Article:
How often do you breathe? Only when your Apple watch reminds you? Never? While it might seem intuitive, breathing is imperative for your well-being — especially when it comes to stress.
And while some of us might have our own rituals for how we manage stress after the fact, breathing can help counter its effects during that spike in adrenaline. Inhaling and exhaling is something our bodies don’t have to think about — we just do it. But adding a dose of mindfulness to your breathing habits could really up the ante, especially in moments of stress.
“When you experience stress, whether it’s running late in the morning, getting into a car accident, having a fight with your partner, or receiving some difficult news, your body goes into the survival mode — the sympathetic nervous system, or fight or flight response — that allowed your ancestors to survive wild animal attacks,” says Morgan Balavage, a yoga teacher and wellness coach. “This is all very helpful — you get a burst of energy, your pain receptors decrease, and your body does everything it can to protect itself if you were, say, running away from a wild boar. But most likely it’s just going to deplete you and leave your body unable to fight the pathogens that can really hurt you,” she adds.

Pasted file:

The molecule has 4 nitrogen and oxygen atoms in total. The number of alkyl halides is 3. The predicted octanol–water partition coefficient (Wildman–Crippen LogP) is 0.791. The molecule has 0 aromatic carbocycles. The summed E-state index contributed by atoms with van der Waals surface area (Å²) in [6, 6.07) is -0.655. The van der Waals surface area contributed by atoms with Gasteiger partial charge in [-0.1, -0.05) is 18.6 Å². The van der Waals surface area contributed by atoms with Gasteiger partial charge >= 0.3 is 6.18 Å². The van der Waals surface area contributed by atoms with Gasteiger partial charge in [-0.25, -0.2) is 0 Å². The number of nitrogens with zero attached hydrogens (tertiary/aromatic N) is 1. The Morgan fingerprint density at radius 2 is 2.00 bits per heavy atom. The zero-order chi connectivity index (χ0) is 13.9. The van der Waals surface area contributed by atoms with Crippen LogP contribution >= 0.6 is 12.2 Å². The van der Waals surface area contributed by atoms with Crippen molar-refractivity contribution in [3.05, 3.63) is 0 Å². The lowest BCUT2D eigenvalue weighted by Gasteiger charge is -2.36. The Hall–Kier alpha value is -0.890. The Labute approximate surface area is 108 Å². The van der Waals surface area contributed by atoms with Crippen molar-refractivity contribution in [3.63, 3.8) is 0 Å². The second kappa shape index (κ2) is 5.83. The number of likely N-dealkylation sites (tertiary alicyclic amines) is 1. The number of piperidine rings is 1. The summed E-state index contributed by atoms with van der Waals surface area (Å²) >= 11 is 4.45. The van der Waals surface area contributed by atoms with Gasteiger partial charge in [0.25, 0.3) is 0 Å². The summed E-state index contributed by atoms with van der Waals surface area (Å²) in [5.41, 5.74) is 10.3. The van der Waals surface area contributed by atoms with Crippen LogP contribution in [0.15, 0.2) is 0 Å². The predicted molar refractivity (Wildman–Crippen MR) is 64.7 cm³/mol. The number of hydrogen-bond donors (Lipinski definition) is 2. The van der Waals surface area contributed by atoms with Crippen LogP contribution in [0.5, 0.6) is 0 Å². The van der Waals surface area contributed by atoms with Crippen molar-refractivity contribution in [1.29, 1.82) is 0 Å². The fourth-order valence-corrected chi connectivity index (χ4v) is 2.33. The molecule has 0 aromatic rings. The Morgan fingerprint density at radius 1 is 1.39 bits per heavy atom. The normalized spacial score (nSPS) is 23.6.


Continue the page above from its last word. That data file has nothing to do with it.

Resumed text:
So, how do you counter the effects of fight or flight feelings? By breathwork. “If you can control your breath, you keep your body in its resting mode — the parasympathetic nervous system, or rest and digest — while you process whatever event is attempting to cause you stress,” says Balavage. By simply paying attention to your breath (and learning to control it through breathwork), “you will save your energy, manage your relationships with peace, and stay aligned on your path without depleting yourself,” she adds.
If you can control your breath, you keep your body in its resting mode.
Proper Breathing ‘Form’
Just like in your go-to fitness class, form is ultra-important to breathwork. And, as it turns out, many of us don’t breathe properly. “Correct breathing is truly underappreciated as a health intervention today,” says Bart Wolbers, a health scientist and researcher at Nature Builds Health. “Human beings are meant to breathe through their nose 99.9 percent of the time. The only reason to breathe through your mouth is [when] you’re engaged in extremely intense exercise.”
According to Wolbers, mouth breathing can cause you even more stress since it has “similarities with hyperventilation and the stress and anxiety associated with that,” which is why he says nasal breathing is the solution. “The slower you breathe — and the more you breathe through your nose — the more CO2 [carbon dioxide] your body will retain. That CO2 is necessary to properly absorb oxygen in your cells,” he adds.
Breathing Techniques for Stress
With nasal breathing in mind, let’s cut to the chase and get you the tools you need to breathe through stressful situations. The good news? You can do these pretty much anywhere.